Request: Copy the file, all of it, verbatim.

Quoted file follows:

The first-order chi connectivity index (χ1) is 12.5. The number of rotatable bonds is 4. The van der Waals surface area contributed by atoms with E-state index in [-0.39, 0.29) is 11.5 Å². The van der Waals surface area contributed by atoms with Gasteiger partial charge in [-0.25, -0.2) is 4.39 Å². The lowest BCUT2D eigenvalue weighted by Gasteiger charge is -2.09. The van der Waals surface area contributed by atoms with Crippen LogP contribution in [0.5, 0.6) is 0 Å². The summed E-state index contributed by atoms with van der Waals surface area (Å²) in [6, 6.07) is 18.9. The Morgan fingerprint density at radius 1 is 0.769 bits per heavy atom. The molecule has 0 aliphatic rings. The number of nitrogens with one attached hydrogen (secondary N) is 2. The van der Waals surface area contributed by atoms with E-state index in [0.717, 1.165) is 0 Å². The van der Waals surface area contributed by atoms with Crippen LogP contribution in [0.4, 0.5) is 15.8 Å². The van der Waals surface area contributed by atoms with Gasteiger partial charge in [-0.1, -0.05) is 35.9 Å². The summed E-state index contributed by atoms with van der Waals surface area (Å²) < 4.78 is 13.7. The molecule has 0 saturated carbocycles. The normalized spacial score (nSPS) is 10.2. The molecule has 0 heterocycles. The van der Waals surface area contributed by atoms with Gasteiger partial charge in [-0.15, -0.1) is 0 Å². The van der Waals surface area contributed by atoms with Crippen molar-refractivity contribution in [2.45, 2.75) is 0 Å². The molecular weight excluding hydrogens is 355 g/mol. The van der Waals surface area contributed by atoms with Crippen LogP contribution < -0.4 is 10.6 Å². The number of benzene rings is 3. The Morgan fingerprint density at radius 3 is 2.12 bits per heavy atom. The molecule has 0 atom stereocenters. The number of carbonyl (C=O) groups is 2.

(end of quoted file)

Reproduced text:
The first-order chi connectivity index (χ1) is 12.5. The number of rotatable bonds is 4. The van der Waals surface area contributed by atoms with E-state index in [-0.39, 0.29) is 11.5 Å². The van der Waals surface area contributed by atoms with Gasteiger partial charge in [-0.25, -0.2) is 4.39 Å². The lowest BCUT2D eigenvalue weighted by Gasteiger charge is -2.09. The van der Waals surface area contributed by atoms with Crippen LogP contribution in [0.5, 0.6) is 0 Å². The summed E-state index contributed by atoms with van der Waals surface area (Å²) in [6, 6.07) is 18.9. The Morgan fingerprint density at radius 1 is 0.769 bits per heavy atom. The molecule has 0 aliphatic rings. The number of nitrogens with one attached hydrogen (secondary N) is 2. The van der Waals surface area contributed by atoms with E-state index in [0.717, 1.165) is 0 Å². The van der Waals surface area contributed by atoms with Crippen LogP contribution in [0.4, 0.5) is 15.8 Å². The van der Waals surface area contributed by atoms with Gasteiger partial charge in [-0.1, -0.05) is 35.9 Å². The summed E-state index contributed by atoms with van der Waals surface area (Å²) < 4.78 is 13.7. The molecule has 0 saturated carbocycles. The normalized spacial score (nSPS) is 10.2. The molecule has 0 heterocycles. The van der Waals surface area contributed by atoms with Gasteiger partial charge in [-0.15, -0.1) is 0 Å². The van der Waals surface area contributed by atoms with Crippen molar-refractivity contribution in [2.45, 2.75) is 0 Å². The molecular weight excluding hydrogens is 355 g/mol. The van der Waals surface area contributed by atoms with Crippen LogP contribution < -0.4 is 10.6 Å². The number of benzene rings is 3. The Morgan fingerprint density at radius 3 is 2.12 bits per heavy atom. The molecule has 0 atom stereocenters. The number of carbonyl (C=O) groups is 2.